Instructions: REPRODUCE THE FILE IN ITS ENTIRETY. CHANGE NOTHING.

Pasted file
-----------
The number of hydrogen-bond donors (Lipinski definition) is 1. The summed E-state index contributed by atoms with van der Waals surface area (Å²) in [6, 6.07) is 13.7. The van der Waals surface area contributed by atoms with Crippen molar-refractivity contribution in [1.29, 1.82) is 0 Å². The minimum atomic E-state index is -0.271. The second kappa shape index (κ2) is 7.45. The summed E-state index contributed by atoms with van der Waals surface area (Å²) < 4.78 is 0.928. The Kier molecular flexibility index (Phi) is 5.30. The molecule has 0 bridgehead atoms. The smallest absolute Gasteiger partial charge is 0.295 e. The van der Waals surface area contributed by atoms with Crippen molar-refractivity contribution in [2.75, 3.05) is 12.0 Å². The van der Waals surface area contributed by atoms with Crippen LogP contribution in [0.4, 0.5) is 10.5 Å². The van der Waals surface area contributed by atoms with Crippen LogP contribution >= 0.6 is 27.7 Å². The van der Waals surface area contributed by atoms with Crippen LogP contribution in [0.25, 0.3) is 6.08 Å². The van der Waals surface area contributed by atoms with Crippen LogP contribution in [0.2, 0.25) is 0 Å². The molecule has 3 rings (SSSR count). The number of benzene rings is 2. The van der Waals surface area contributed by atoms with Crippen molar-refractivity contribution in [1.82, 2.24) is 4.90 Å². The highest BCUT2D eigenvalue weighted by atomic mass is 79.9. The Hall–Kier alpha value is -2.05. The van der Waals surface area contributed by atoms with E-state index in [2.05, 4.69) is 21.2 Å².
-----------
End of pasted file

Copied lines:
The number of hydrogen-bond donors (Lipinski definition) is 1. The summed E-state index contributed by atoms with van der Waals surface area (Å²) in [6, 6.07) is 13.7. The van der Waals surface area contributed by atoms with Crippen molar-refractivity contribution in [1.29, 1.82) is 0 Å². The minimum atomic E-state index is -0.271. The second kappa shape index (κ2) is 7.45. The summed E-state index contributed by atoms with van der Waals surface area (Å²) < 4.78 is 0.928. The Kier molecular flexibility index (Phi) is 5.30. The molecule has 0 bridgehead atoms. The smallest absolute Gasteiger partial charge is 0.295 e. The van der Waals surface area contributed by atoms with Crippen molar-refractivity contribution in [2.75, 3.05) is 12.0 Å². The van der Waals surface area contributed by atoms with Crippen LogP contribution in [0.4, 0.5) is 10.5 Å². The van der Waals surface area contributed by atoms with Crippen LogP contribution >= 0.6 is 27.7 Å². The van der Waals surface area contributed by atoms with Crippen LogP contribution in [0.25, 0.3) is 6.08 Å². The van der Waals surface area contributed by atoms with Crippen LogP contribution in [0.2, 0.25) is 0 Å². The molecule has 3 rings (SSSR count). The number of benzene rings is 2. The van der Waals surface area contributed by atoms with Crippen molar-refractivity contribution in [1.82, 2.24) is 4.90 Å². The highest BCUT2D eigenvalue weighted by atomic mass is 79.9. The Hall–Kier alpha value is -2.05. The van der Waals surface area contributed by atoms with E-state index in [2.05, 4.69) is 21.2 Å².